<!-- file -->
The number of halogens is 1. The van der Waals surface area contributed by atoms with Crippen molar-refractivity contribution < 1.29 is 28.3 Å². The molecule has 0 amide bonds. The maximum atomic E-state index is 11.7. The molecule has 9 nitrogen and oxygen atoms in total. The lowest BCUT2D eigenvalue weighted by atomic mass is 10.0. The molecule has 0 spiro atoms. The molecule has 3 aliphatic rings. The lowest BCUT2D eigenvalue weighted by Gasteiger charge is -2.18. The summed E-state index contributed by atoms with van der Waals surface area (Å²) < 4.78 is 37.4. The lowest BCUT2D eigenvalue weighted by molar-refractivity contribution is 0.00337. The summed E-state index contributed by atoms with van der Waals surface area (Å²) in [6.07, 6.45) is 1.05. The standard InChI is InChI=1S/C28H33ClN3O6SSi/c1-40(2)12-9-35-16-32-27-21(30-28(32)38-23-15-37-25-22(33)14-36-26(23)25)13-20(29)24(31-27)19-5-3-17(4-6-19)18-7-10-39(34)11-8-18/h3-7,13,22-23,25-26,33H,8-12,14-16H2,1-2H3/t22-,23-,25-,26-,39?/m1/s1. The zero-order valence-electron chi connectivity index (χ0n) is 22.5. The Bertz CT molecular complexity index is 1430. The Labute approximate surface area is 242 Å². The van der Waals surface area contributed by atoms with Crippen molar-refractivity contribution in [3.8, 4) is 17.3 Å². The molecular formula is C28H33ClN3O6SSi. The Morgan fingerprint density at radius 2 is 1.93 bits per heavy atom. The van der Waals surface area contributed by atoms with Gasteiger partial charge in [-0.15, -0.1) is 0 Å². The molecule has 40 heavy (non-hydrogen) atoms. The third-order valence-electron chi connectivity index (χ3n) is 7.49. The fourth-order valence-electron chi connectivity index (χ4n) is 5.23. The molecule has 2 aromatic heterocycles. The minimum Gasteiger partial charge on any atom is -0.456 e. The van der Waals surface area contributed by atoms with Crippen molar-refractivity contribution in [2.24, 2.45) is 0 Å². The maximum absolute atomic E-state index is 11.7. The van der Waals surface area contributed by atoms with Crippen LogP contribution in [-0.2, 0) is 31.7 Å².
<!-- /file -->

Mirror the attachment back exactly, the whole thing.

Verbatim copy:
The number of halogens is 1. The van der Waals surface area contributed by atoms with Crippen molar-refractivity contribution < 1.29 is 28.3 Å². The molecule has 0 amide bonds. The maximum atomic E-state index is 11.7. The molecule has 9 nitrogen and oxygen atoms in total. The lowest BCUT2D eigenvalue weighted by atomic mass is 10.0. The molecule has 0 spiro atoms. The molecule has 3 aliphatic rings. The lowest BCUT2D eigenvalue weighted by Gasteiger charge is -2.18. The summed E-state index contributed by atoms with van der Waals surface area (Å²) < 4.78 is 37.4. The lowest BCUT2D eigenvalue weighted by molar-refractivity contribution is 0.00337. The summed E-state index contributed by atoms with van der Waals surface area (Å²) in [6.07, 6.45) is 1.05. The standard InChI is InChI=1S/C28H33ClN3O6SSi/c1-40(2)12-9-35-16-32-27-21(30-28(32)38-23-15-37-25-22(33)14-36-26(23)25)13-20(29)24(31-27)19-5-3-17(4-6-19)18-7-10-39(34)11-8-18/h3-7,13,22-23,25-26,33H,8-12,14-16H2,1-2H3/t22-,23-,25-,26-,39?/m1/s1. The zero-order valence-electron chi connectivity index (χ0n) is 22.5. The Bertz CT molecular complexity index is 1430. The Labute approximate surface area is 242 Å². The van der Waals surface area contributed by atoms with Crippen molar-refractivity contribution in [3.8, 4) is 17.3 Å². The molecular formula is C28H33ClN3O6SSi. The Morgan fingerprint density at radius 2 is 1.93 bits per heavy atom. The van der Waals surface area contributed by atoms with Gasteiger partial charge in [-0.15, -0.1) is 0 Å². The molecule has 40 heavy (non-hydrogen) atoms. The third-order valence-electron chi connectivity index (χ3n) is 7.49. The fourth-order valence-electron chi connectivity index (χ4n) is 5.23. The molecule has 2 aromatic heterocycles. The minimum Gasteiger partial charge on any atom is -0.456 e. The van der Waals surface area contributed by atoms with Crippen molar-refractivity contribution in [2.24, 2.45) is 0 Å². The maximum absolute atomic E-state index is 11.7. The van der Waals surface area contributed by atoms with Crippen LogP contribution in [-0.2, 0) is 31.7 Å².